Is MyTether a Black-Eye for Homebrew?

Last week, myTether released an update to their application that added support for Verizon’s new Palm Pre Plus and Palm Pixi Plus. For those unfamiliar with the app, it allows you to utilize your Palm Pre Plus or Palm Pixi Plus as a wireless modem, allowing you to use your webOS device to connect a laptop to the Internet.


While this application has been available for Sprint phones, the latest version competes directly with Palm’s own Mobile Hotspot and more importantly Verizon’s $30 per month service. One of the impressive features of the new webOS devices has been their ability to transform into a personal MiFi. The myTether homebrew app requires a donation of $14.95. No reoccurring monthly fees and it provides the same feature.

Palm has been very supportive of homebrew and to date, updates to webOS haven’t slowed the movement. In many ways, the homebrew developer community has been a breeding ground for applications, many of which graduate from PreCentral’s Homebrew App Gallery to the Official App Catalog. Homebrew is the minor league for apps before busting into the majors. It’s allowed developers to test their applications, while end users get the benefit of free software, understanding that apps in this phase are in beta. myTether would never be accepted into the App Catalog, since it’s a drain on network resources and wireless providers are not being paid for service. When you contract for unlimited data plan on your phone, the wireless company does not expect that you’ll be using large chunks of data associated with laptop use.


In the short time it’s been around, the Homebrew developer community has made remarkable strides and have established standards and proper protocols for developers when creating their apps. myTether has drawn criticism for it’s installation practices, sometimes disrupting core webOS functionality. From personal experience, I’ve used myTether and it disabled my camera. I opted for a Verizon MiFi and a stable phone.  The developer has reportedly addressed those issues with it’s latest version. Preware’s Rod Whitby recently reviewed the application and surmised.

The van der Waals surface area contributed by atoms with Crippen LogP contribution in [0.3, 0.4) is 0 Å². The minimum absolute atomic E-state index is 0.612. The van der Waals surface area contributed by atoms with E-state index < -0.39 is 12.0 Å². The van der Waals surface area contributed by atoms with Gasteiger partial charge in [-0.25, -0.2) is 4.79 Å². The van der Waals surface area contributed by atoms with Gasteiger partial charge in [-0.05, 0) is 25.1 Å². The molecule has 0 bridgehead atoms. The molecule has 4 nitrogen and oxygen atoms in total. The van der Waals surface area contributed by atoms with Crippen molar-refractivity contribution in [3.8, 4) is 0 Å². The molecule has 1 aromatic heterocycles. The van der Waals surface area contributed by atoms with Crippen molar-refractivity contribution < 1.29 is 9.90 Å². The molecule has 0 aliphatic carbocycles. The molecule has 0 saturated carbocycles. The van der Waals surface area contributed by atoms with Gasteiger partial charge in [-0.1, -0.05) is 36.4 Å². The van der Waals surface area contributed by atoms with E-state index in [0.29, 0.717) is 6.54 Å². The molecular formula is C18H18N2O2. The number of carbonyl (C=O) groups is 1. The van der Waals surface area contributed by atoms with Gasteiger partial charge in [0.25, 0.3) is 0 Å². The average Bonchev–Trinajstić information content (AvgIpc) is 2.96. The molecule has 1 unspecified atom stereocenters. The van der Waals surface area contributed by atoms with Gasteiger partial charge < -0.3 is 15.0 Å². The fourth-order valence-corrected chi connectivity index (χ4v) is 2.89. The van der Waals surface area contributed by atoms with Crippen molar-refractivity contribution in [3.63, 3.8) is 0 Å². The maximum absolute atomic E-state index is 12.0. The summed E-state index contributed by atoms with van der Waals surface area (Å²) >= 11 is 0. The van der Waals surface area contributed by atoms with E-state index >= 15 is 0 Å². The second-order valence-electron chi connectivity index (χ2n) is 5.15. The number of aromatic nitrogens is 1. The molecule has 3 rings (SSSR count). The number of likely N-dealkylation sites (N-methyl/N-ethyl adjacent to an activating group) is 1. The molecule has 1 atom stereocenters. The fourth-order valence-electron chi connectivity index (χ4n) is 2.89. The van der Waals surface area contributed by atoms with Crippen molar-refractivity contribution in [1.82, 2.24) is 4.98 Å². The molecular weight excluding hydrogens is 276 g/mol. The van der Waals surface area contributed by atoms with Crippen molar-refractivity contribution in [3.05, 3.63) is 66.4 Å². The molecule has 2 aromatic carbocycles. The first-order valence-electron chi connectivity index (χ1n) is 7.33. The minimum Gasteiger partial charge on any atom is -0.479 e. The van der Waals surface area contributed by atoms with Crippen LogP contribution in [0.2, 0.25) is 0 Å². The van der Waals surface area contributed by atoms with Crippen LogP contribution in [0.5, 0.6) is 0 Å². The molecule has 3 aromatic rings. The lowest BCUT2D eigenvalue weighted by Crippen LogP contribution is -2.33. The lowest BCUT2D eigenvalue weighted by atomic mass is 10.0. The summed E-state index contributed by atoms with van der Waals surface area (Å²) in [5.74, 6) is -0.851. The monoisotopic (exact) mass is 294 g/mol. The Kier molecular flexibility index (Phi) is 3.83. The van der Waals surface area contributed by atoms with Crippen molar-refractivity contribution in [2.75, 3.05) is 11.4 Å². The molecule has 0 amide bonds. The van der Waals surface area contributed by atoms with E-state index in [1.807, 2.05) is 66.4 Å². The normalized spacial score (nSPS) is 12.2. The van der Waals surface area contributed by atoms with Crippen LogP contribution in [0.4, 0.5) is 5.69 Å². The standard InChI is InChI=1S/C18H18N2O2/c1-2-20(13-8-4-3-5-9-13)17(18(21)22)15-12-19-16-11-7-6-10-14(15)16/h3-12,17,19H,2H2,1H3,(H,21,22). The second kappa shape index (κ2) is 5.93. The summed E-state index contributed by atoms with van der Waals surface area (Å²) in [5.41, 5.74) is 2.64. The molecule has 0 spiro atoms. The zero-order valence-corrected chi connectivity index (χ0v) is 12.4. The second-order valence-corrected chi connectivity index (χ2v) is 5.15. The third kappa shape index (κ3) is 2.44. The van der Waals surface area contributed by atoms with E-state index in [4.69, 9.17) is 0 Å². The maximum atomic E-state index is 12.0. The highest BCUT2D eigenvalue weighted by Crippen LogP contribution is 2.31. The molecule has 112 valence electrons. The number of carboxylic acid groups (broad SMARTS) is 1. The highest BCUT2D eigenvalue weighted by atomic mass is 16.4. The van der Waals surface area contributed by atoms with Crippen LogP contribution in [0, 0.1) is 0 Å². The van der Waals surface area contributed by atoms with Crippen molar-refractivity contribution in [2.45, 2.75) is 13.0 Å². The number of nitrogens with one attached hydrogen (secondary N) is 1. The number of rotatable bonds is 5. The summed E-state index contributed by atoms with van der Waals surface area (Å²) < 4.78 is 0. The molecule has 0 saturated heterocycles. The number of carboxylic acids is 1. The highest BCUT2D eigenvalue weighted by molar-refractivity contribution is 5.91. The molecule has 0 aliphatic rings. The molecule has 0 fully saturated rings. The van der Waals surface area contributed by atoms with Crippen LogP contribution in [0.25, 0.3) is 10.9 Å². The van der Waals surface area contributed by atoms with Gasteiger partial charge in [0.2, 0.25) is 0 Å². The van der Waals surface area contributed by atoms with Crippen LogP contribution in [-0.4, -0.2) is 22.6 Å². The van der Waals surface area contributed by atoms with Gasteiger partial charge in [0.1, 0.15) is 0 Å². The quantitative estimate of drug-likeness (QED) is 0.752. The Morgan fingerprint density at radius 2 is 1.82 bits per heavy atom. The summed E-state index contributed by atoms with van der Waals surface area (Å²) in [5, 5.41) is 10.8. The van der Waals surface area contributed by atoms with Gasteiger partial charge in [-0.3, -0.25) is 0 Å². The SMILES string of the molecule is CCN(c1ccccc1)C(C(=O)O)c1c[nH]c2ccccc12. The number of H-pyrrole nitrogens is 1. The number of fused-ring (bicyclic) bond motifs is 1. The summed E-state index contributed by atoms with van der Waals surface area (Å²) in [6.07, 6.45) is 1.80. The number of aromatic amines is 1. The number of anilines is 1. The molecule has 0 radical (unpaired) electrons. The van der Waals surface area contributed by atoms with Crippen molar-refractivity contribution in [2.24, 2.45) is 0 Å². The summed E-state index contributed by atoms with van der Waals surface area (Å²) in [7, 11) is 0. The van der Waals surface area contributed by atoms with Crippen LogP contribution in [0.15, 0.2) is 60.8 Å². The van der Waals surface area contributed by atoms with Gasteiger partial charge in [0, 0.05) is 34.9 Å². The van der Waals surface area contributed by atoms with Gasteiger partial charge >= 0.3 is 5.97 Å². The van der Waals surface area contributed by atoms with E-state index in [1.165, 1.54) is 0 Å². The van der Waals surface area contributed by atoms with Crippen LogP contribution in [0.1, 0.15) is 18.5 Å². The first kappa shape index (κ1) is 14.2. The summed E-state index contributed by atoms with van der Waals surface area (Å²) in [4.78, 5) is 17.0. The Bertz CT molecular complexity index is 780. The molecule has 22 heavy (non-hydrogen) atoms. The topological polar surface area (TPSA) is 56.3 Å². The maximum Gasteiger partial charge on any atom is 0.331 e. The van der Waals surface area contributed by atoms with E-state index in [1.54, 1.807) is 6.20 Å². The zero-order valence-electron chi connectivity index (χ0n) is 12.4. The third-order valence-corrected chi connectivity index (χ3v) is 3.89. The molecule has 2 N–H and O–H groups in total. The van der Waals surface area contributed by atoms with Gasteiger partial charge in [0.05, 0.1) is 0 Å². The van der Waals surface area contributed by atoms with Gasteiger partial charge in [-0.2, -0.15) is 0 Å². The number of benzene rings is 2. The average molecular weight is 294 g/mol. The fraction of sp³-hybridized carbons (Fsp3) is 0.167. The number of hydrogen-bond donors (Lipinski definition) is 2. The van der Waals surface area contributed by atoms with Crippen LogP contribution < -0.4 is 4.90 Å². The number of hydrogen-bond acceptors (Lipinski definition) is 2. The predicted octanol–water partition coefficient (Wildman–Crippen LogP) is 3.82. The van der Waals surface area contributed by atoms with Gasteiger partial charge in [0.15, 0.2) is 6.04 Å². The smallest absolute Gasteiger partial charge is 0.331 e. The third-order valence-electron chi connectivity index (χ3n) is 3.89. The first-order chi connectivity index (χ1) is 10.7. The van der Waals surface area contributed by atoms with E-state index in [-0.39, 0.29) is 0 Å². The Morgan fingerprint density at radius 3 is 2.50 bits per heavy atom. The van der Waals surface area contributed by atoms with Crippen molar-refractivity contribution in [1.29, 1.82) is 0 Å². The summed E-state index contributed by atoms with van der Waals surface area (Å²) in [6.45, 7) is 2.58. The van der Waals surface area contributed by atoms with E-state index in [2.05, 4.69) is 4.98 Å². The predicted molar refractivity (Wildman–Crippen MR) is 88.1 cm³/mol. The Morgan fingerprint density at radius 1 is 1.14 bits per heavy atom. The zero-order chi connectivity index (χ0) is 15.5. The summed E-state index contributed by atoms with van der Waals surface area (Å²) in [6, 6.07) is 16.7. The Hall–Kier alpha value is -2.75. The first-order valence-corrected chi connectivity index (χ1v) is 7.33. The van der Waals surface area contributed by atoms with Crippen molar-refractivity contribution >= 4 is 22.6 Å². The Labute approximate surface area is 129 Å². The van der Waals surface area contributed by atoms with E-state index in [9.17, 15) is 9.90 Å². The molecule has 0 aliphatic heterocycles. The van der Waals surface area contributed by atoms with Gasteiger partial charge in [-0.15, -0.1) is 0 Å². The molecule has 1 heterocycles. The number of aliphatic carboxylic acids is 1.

So, in summary, again with regard specifically to the installation, non-interference, and security aspects of MyTether, it seems that version 2.1.0 has now reached the point where it should safely install and uninstall in accordance with homebrew best practices, not interfere with other unrelated webOS functions, and not trivially compromise the security of the device.

It appears that Aonic now conforms to the best practices of the homebrew developer community, which is great for all parties involved, most importantly those installing homebrew apps. Unfortunately, myTether is also also a prime example of why companies such as Apple lock down their platform. One could argue that Palm’s MobileHotspot for Verizon webOS devices is the killer feature available on Palm webOS devices or any phones on the Verizon network. For Verizon, it’s about plans — voice, data and MobileHotspot requires a $30 a month plan. Over two years, that’s $720. The homebrew alternative is $14.95. Verizon cannot be pleased, but what’s their recourse and how will this affect Homebrew going forward?

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